Modi’s Rafale deal not ‘cheaper,’ ‘faster’: report

Modi’s Rafale deal not ‘cheaper,’ ‘faster’: report

SAM Report,
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India’s deal with France for the purchase of 36 Rafale fighter jets has become a major controversy with allegations of crony capitalism against the Narendra Modi-led government in New Delhi.

A new report in the Indian daily newspaper daily The Hindu says three senior Defense Ministry officials have concluded that the new Rafale deal was not on “better terms” than the erstwhile deal between Dassault Aviation and the previous United Progressive Alliance (UPA) government led by the Congress party. The old deal was for 126 aircraft, whereas the new deal is for 36.

The three senior Defense Ministry officials among the seven-member Indian negotiating team strongly contested the two central claims made by the present National Democratic Alliance (NDA) government. The government has repeatedly claimed that Prime Minister Modi brokered a cheaper deal and ensured faster delivery of the fighter aircraft from the French aviation major Dassault.

This development may bolster the opposition Congress party’s criticism of the Bharatiya Janata Party-led National Democratic Alliance government in the run-up to this year’s general elections. The Congress has already trained its guns on the BJP and Modi with allegations of corruption in the Rafale deal.

According to the report in The Hindu, the three Defense Ministry officials concluded that the delivery schedule of the first 18 of the 36 Rafale aircraft in the new deal was slower than the one offered for the first 18 jets in the original procurement process during the UPA regime. The Congress-era deal had set a ceiling of 48 months for the delivery of the first 18 planes but the new agreement set the ceiling at 53 months, the experts stated.

Citing a dissenting note by three domain experts, The Hindu report said, “The reasonability of price offered by the French government [the final €7.87 billion cost of the new Rafale deal] is not established. Even the final price offered by the French government cannot be considered as ‘better terms’ compared to the MMRCA offer and therefore not meeting the requirement of the Joint Statement.”

That Indo-French Joint Statement was issued on April 10, 2015, during a visit by Modi to France. It said that the new deal to acquire 36 Rafale jets in flyaway condition through an inter-governmental agreement would be on “terms that would be better than conveyed by Dassault Aviation as part of a separate process under way” and that the delivery would be in “a time frame that would be compatible with the operational requirement of the IAF” (Indian Air Force).

The eight-page dissenting note was signed by three domain experts on the Indian team – M P Singh, a joint secretary-level officer from the Indian Cost Accounts Service; A R Sule, financial manager (air); and Rajeev Verma, joint secretary and acquisitions manager (air). It was written more than a month after the team’s negotiations with the French side were completed and three months before the inter-governmental agreement was signed on September 23, 2016.

One of the notable points of the dissent note is regards the cost of the Rafale deal. The benchmark price is discovered in advance by financial experts and acts as a ceiling on the final negotiated price of the whole package. The benchmark price determined for the aircraft and weapons packages in the new deal was €5.06 billion (US$5.72 billion).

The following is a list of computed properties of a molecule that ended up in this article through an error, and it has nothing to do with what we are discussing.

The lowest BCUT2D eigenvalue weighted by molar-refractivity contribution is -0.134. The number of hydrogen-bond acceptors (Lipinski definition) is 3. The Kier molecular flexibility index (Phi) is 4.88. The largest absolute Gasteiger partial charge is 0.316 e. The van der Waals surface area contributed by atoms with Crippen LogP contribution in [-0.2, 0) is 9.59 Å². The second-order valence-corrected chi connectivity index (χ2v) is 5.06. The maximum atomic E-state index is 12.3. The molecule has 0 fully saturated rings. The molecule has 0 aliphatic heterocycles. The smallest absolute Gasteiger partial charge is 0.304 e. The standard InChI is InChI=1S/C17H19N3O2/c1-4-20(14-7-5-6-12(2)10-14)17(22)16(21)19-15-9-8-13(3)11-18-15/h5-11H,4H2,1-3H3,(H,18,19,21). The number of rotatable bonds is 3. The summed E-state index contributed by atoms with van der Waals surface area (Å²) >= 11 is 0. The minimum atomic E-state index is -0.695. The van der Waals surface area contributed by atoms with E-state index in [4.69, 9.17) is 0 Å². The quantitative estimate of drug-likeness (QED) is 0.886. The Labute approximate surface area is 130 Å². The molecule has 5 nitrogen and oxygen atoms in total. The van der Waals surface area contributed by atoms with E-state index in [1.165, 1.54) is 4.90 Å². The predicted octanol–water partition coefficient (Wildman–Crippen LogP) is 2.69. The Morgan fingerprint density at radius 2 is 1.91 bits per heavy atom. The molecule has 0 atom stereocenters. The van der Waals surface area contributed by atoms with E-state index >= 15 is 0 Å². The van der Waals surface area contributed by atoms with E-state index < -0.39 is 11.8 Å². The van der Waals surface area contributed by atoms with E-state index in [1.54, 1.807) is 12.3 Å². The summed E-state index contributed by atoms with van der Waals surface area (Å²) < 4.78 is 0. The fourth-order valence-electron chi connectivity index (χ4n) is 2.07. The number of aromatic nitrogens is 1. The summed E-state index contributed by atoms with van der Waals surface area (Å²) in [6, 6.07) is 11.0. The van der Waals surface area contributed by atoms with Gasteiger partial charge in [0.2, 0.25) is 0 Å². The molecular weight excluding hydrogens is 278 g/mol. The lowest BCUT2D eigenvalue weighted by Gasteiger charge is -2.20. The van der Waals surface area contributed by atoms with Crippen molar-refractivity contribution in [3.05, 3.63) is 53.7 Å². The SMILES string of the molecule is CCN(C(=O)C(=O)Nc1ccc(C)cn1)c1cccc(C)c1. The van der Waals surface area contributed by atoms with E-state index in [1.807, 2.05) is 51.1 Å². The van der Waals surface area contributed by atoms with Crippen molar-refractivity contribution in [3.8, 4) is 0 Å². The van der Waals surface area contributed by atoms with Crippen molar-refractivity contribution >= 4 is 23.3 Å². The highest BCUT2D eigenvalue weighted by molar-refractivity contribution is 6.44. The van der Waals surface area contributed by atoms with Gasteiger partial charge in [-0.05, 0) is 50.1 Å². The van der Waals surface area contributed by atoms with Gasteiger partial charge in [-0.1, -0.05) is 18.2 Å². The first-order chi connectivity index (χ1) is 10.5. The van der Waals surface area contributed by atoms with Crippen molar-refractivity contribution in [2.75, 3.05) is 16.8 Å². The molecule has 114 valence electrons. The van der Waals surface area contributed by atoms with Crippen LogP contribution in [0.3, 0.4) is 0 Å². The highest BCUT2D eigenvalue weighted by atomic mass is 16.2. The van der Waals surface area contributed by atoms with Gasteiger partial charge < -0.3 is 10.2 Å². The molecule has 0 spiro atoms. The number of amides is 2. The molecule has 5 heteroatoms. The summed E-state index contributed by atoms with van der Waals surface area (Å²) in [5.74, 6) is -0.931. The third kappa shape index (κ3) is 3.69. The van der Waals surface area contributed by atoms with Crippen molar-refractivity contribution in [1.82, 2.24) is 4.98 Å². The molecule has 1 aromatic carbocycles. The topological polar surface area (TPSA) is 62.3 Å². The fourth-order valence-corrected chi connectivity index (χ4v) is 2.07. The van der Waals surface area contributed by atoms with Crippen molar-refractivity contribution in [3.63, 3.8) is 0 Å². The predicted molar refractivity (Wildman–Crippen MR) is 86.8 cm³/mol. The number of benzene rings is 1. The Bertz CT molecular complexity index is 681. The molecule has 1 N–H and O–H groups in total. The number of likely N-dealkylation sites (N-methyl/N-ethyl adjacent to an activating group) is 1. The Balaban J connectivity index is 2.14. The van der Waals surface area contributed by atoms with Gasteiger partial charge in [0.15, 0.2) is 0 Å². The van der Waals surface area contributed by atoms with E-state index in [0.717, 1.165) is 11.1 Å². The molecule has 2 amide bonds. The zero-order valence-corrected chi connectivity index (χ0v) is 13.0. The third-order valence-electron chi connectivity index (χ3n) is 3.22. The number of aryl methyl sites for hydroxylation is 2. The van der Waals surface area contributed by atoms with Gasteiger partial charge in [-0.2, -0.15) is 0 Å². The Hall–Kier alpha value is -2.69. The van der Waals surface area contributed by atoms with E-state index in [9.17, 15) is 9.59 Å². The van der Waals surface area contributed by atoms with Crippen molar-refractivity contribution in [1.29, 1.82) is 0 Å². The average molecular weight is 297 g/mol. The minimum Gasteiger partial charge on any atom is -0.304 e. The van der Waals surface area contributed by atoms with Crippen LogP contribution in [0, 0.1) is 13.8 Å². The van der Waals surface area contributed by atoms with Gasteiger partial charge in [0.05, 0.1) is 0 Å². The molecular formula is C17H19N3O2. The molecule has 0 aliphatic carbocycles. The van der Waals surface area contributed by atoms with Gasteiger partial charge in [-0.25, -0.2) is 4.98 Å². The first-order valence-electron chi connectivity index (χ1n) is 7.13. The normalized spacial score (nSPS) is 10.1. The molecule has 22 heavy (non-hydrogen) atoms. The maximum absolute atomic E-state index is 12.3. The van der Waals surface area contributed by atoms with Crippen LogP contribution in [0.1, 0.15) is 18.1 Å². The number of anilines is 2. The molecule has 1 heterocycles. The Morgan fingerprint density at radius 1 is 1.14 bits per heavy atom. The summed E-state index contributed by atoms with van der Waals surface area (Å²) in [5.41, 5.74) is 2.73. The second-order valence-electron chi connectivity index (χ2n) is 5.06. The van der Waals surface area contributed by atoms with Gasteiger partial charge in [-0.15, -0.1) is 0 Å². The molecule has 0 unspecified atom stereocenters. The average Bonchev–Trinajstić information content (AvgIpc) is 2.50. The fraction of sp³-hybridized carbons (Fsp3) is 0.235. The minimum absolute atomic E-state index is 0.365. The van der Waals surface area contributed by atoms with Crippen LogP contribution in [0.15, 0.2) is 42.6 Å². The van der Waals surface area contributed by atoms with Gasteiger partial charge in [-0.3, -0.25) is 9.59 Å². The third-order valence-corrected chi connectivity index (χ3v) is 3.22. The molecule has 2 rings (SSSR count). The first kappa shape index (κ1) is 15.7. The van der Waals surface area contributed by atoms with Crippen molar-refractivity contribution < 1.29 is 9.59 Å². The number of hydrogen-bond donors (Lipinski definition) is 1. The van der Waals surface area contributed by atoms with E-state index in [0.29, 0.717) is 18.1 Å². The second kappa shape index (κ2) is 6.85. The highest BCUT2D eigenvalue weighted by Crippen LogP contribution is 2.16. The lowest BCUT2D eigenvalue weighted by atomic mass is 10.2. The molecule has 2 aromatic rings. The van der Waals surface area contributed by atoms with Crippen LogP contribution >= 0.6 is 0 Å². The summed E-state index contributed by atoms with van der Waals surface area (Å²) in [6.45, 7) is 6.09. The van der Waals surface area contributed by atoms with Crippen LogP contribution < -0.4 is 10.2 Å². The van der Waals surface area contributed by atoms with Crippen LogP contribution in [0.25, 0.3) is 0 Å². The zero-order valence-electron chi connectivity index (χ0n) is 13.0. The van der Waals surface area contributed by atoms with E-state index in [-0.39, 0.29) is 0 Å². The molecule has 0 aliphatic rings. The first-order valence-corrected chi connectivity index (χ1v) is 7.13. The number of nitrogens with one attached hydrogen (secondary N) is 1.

According to the negotiating-team officials, the final price offered by the French government was 55.6% above the benchmark and “5.3% higher than the aligned cost of the commercial quotes” in the UPA-era deal.

The latest report is part of a series on the Rafale deal published by The Hindu. On Monday, the newspaper reported that the €7.87-billion Rafale deal with France involved major and unprecedented concessions from the Indian government. It said critical provisions for anti-corruption penalties and making payments through an escrow account were dropped days before the signing of the inter-governmental agreement.

Congress has said that eliminating the provisions for anti-corruption penalties meant there was corruption in the deal.

Previously The Hindu reported that Modi’s new deal pushed the price of each fully fitted, combat-ready aircraft up by 41.42%. The NDA government’s acceptance of the cost of €1.3 billion claimed for the “design and development” of 13 India-specific enhancements, along with the distribution of this “non-recurring cost” over 36 aircraft, was the major reason for the big increase in price, the report said.

But the much-awaited report of the Comptroller and Auditor General (CAG), presented in the upper house of the Parliament on Wednesday, said the Rafale deal signed in 2016 was 2.86% cheaper than the UPA’s deal in 2007. It also pointed out that four of the India-specific enhancements were not needed and without them, the cost could have been lower.

Congress leader Rahul Gandhi slammed the CAG report, calling it a “Chowkidar (gatekeeper) Auditor General” report; he refers to the prime minister as “Chowkidar.” However, the CAG report does not include the controversial details of the pricing, as the Defense Ministry maintained that these details could not be revealed to the public. On Wednesday morning, after the latest Hindu report was published, Gandhi led a protest in front of the Parliament in New Delhi, accusing the Modi government of committing graft in the Rafale deal.

Mayawati, leader of the opposition Bahujan Samaj Party, also rejected the CAG report, saying it was “neither complete nor fully correct in the eyes of public.”

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